Directed Summary• A directed summary provides readers of your paper with the information they need to understand your argument and explanation.• State the title and author of the literary work near the beginning of the first paragraph, perhaps in the first sentence. This is essential so that the reader knows which work you are discussing.
• Hook the reader. In the first sentences, write what is particularly interesting about the work. This thought- provoking information must also be relevant to the topic you will discuss in your essay.• Assume that the reader is familiar with the work about which you are writing. Do not include too much plot summary in the introduction or in the rest of the essay. Do include the part of the story that will support your thesis. This might or might not include some aspect of your character description
• Use transitions throughout the introduction. Because there are so many aspects of the work that have to be included, the introduction can end up fragmented and confusing. Make sure that it makes sense on its own as a paragraph. Clearly transition from your introduction into your thesis.• State the thesis near the end of the introduction (your introduction might be more than one paragraph). The thesis should clearly state what the essay will analyze/assert/argue and should be very specific.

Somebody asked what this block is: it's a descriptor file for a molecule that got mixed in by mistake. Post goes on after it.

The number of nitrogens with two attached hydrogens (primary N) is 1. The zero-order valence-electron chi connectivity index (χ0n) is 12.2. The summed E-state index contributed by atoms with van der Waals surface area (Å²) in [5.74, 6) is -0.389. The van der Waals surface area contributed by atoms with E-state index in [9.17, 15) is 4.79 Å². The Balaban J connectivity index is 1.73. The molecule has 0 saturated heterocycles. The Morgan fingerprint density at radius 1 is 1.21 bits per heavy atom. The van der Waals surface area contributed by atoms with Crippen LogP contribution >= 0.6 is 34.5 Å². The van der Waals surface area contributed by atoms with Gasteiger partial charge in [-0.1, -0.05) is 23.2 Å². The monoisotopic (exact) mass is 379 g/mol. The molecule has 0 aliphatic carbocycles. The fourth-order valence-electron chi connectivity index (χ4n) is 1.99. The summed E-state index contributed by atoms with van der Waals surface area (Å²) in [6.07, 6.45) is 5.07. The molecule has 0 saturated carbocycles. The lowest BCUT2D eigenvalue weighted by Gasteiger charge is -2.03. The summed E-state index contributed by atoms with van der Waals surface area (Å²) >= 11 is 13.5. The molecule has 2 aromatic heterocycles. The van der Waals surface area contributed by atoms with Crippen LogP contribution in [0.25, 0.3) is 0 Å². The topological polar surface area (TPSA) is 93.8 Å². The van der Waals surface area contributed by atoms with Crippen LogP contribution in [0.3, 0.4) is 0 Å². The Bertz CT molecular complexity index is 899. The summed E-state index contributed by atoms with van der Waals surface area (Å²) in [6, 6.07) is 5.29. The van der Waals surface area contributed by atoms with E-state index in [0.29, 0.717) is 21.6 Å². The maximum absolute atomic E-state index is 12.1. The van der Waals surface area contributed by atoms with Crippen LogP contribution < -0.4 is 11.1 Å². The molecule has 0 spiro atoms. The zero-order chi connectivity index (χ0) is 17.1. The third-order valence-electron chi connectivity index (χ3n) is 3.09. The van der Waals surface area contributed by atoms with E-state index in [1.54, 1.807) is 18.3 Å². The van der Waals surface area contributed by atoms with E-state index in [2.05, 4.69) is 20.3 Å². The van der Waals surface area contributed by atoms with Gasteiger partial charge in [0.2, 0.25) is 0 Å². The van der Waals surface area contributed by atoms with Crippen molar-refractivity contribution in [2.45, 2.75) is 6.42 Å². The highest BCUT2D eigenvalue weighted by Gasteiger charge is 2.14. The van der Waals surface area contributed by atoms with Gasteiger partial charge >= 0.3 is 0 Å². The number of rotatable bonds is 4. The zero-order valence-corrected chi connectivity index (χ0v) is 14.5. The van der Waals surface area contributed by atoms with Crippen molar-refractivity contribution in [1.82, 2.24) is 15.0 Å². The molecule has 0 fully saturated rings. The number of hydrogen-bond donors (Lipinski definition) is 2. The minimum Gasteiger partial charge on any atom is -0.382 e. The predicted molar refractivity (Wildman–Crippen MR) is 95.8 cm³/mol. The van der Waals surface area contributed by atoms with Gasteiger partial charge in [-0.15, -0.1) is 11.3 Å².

In-Class Writing• Begin your directed summary.• Consider what details you must include to prepare the reader for your essay.• Try funneling your introduction, that is, narrowing your topic as you summarize the relevant parts of the story. The thesis will be the neck of the funnel and will direct the reader to your specific argument.
Homework• Read A Game of Thrones through page 700• Post # 12: In-class writing: Examples of aphorism and chiasmus• Post #13: Directed summary introduction with thesis statement. Include your outline with quotations. Explain some of your quotations.